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The case for Trump being a Marxist

President Donald Trump delivering his inaugural address at the U.S. Capitol in Washington, D.C. Alex Wong/Getty Images

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As President Trump gets ready to meet today with senior officials from the auto industry, some think there’s a teachable moment in the president’s approach to increase American jobs. 

Mark Blyth, a professor of political economy at Brown University’s Watson Institute, argues that “[Trump] is a Marxist.” 

Blyth said Trump’s effort to keep jobs from going abroad mirrors steps Marxists took to address the problems they had with capitalism in the 1970s. He stopped by to make his case and discuss the issues he sees within the U.S. economy.

The following transcript has been lightly edited.

David Brancaccio: One of the economists I talk to quite frequently said President Trump believes in the invisible hand, but that he believes it’s his. 

Blyth: That’s cute; I like it. I prefer to think of him as channeling some of the Marxists from the 1970s. So let me explain what I mean by this. It’s individually rational for any firm to, for example, move jobs abroad. Because if you do, you make more money. That creates a competitive dynamic where every other firm does it, and collectively what’s individually rational becomes collectively disastrous. The last time capitalism got into trouble in the 1970s, a bunch of Marxist theorists started to think about capitalism in this way. And if you think about the border tax arrangements that possibly are coming through, it is essentially trying to, in some sense, solve that collective action for capital.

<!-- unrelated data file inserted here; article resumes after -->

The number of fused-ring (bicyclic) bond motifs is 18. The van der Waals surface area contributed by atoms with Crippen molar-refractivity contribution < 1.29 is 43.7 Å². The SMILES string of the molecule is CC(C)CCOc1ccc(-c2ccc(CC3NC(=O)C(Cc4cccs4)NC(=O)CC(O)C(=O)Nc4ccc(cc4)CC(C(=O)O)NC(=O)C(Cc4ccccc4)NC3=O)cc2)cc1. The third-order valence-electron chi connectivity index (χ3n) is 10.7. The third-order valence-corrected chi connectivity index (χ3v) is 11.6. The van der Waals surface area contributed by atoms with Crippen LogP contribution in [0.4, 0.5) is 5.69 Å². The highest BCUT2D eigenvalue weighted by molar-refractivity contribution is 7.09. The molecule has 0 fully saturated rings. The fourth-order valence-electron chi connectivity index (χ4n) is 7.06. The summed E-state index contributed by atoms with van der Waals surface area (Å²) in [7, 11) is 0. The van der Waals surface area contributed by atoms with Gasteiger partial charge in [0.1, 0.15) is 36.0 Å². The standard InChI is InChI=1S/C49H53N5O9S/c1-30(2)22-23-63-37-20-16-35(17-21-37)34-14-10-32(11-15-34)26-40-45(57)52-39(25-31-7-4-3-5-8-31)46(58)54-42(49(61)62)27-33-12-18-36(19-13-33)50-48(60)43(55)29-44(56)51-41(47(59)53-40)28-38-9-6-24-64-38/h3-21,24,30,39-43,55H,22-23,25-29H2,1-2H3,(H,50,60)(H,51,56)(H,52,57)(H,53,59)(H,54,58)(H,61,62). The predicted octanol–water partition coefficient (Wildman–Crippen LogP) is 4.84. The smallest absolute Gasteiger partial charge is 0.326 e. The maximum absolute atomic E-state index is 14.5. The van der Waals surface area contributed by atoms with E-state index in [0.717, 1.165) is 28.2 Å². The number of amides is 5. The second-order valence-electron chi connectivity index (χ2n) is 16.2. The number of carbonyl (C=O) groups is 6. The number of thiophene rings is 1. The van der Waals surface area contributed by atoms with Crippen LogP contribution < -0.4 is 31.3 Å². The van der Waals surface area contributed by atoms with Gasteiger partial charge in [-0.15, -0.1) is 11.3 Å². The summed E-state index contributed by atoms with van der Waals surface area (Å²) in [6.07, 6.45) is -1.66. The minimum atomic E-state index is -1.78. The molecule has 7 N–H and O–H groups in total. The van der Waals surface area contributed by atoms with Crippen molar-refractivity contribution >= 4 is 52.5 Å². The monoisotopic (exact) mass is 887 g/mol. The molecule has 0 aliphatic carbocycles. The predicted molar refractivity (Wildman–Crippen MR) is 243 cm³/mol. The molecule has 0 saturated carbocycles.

Brancaccio: Now you may see a delicious irony here, but maybe what this country does need is a little bit of top-down industrial policy because there are some problems. People on the left and on the right agree the U.S. economy is not serving as many people as it should. 

Blyth: Ah, that’s absolutely the case. I mean, one only needs to look at how much debt we’ve piled up — not public debt, but private debt. And we can pretend that everything’s fine and we’re back to full employment, etc. and wages are growing. But let’s put this into perspective. Wages have been growing for three quarters. They’ve been pretty stagnant for about 25 years, so let’s not get too excited. And what we’re seeing here is a reaction against the system that many people genuinely think isn’t working.

Brancaccio: It’s interesting. President Obama had an industrial policy. He put federal dollars into, for instance, the alternative energy sector. He tried to promote robotics and advanced manufacturing and so forth. But one couldn’t imagine a Democrat, would you say, going as far as Mr. Trump has in terms of trying to pull the strings of the economy. 

Blyth: Well, you can always invoke the “only Nixon can go to China” rule on this one. So let’s go back to the notion that what Trump’s trying to do is get at this collective action problem for capital by reassuring businesses, giving them incentives to stay at home. We’ve seen this before. It was in the 1930s, and it was called the National Industrial Recovery Act. Because what this leads to, if you follow it through, is very big corporations — a kind of oligopolistic structure. And that type of big, strong cartelized structure seems to be the type of economy that Trump and the people around him want to build. And that’s definitely an industrial policy. Whether it’s a feasible one is a different question. It didn’t work in the 30s and no reason why it should work now.

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